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  1. http://apps.leg.wa.gov/documents/billdocs/2013-14/Pdf/Bills/Session%20Laws/House/1822-S.SL.pdf EFFECTIVE DATE: 07/28/13 - Except sections 1 and 3, which become effective 10/01/13.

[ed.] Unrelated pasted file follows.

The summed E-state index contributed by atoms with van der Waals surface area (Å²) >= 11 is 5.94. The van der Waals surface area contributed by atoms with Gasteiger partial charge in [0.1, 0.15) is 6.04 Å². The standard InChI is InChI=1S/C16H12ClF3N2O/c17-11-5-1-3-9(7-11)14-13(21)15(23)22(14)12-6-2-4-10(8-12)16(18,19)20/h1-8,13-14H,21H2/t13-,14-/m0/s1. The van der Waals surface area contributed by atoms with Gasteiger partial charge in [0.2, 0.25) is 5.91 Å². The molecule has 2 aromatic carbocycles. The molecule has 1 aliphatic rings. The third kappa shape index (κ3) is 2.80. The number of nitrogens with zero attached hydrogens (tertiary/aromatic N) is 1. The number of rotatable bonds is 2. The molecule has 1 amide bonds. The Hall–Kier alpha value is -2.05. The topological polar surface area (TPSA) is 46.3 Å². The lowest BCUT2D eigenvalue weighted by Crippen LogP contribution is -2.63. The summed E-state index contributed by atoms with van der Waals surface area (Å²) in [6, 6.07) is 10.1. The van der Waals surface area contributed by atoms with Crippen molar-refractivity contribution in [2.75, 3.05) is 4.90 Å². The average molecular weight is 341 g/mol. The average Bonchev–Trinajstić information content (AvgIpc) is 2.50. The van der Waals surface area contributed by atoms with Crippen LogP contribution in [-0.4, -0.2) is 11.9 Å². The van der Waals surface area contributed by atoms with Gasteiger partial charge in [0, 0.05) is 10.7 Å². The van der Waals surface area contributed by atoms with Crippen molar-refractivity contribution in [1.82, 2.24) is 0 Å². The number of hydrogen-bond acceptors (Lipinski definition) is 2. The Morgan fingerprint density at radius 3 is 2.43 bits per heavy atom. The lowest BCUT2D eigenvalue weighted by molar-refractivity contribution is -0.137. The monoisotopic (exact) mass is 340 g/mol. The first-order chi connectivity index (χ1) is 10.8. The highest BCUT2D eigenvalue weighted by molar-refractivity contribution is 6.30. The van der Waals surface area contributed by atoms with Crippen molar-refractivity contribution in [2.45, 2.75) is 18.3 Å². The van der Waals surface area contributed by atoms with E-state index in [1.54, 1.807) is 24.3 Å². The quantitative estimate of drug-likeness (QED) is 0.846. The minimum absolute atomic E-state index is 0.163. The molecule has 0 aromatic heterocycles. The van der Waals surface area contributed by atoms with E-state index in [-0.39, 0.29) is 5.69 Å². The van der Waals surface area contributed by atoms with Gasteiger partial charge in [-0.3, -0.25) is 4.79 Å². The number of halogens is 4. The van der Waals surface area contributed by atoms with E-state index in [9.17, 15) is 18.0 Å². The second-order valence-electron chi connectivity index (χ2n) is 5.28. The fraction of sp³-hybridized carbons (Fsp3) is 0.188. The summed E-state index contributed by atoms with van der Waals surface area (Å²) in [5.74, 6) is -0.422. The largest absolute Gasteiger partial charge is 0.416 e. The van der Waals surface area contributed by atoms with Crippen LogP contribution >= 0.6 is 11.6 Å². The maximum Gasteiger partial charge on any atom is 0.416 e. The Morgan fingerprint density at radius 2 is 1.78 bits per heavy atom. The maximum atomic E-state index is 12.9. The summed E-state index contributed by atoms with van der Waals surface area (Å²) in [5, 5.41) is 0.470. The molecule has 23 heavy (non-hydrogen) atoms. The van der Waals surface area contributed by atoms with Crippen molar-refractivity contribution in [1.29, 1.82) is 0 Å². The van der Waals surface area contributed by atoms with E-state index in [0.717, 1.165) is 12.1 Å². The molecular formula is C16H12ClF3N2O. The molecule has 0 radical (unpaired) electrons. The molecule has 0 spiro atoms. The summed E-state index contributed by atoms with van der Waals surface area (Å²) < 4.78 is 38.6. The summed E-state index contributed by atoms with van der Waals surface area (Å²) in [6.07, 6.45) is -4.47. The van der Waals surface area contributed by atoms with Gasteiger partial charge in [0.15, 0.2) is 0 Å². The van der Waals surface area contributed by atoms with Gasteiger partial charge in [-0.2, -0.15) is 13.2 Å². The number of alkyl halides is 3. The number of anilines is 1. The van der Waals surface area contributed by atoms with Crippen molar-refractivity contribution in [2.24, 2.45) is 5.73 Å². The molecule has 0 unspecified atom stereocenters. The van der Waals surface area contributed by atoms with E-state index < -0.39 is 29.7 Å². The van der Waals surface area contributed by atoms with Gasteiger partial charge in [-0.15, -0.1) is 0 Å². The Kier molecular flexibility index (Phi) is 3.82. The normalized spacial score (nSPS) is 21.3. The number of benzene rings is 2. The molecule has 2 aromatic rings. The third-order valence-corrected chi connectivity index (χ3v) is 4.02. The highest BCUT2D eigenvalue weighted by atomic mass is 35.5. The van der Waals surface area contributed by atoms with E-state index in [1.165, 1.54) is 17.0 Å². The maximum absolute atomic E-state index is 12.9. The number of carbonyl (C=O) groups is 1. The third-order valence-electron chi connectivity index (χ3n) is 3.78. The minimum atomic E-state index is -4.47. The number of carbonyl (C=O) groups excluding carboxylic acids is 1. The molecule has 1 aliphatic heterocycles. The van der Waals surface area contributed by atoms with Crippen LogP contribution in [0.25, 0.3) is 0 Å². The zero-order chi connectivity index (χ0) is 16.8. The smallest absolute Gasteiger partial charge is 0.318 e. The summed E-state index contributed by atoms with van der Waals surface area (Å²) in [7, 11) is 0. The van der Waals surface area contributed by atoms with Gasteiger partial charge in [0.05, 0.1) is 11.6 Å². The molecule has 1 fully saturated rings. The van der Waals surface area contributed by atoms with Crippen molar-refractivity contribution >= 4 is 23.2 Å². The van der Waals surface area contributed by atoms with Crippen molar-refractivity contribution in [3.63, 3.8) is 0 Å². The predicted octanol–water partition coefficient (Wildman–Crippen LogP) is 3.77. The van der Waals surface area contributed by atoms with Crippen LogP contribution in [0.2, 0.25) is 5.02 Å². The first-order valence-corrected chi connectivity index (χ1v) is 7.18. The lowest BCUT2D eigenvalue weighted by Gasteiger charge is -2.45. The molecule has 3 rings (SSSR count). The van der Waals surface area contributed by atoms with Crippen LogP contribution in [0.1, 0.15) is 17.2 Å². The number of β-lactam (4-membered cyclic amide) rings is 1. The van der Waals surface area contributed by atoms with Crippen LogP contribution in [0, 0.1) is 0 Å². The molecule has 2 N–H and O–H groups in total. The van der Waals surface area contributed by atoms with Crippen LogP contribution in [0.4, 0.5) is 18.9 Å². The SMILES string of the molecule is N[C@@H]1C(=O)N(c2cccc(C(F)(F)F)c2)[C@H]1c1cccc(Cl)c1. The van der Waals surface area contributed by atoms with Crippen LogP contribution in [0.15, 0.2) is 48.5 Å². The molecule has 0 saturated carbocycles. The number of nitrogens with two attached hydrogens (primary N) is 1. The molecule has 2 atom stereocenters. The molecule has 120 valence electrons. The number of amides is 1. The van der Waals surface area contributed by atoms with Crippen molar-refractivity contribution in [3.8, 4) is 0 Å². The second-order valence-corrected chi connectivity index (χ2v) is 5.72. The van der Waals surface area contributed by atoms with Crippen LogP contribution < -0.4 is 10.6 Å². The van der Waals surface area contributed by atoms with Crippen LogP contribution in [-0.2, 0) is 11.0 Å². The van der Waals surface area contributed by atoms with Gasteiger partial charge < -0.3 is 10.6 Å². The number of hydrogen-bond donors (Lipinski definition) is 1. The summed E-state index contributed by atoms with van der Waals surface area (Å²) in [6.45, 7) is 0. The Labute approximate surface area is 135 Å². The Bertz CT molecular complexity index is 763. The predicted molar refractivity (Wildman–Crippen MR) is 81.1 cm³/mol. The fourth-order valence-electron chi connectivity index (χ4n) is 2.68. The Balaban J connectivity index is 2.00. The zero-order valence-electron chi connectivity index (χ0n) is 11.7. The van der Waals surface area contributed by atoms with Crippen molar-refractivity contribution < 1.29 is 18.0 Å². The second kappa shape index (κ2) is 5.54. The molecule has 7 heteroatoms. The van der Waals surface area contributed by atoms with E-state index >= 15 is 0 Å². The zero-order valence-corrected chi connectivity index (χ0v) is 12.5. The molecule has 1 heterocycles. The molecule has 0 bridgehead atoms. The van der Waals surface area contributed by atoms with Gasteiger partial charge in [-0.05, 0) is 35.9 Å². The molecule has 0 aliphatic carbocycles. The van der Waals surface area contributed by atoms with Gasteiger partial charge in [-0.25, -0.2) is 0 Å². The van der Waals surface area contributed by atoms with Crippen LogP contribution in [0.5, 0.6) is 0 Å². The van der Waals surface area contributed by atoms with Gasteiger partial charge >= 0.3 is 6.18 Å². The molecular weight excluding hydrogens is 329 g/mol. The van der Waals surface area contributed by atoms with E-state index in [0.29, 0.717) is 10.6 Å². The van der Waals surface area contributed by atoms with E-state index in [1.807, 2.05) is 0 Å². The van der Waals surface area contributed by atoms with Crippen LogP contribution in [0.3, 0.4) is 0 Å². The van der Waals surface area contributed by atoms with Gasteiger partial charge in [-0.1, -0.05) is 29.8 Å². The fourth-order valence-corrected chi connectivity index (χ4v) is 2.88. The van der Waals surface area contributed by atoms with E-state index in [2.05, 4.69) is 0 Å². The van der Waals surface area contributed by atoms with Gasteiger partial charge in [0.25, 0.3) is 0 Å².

2. Earlier this year after I applied for a credit card, within a few days or so, Portfolio Recovery soft'd my credit report that the lender pulled. A couple months later, they sent me a debt letter. I applied for credit just under a month ago and the very next day, Portfolio soft'd the report that this lender pulled as well. I don't understand the point of this. The debt letter they sent me a few months ago said, due to the age of the debt, they won't report it and they won't sue. Minimally, the debt is 10 years old. So they know they can't sue or report and I'm clearly ignoring them yet they keep trying to collect. I just wish that it was included in the FDCPA that once a debt is beyond SOL for reporting and lawsuit, the JDBs can't pull your credit reports. I suspect I'll receive another letter from them soon because there is only one derogatory account left on the report they pulled and if they compare it to the previous one, they will notice I've been doing some serious repair. They might think they actually have a chance. It would be laughable if it wasn't so annoying.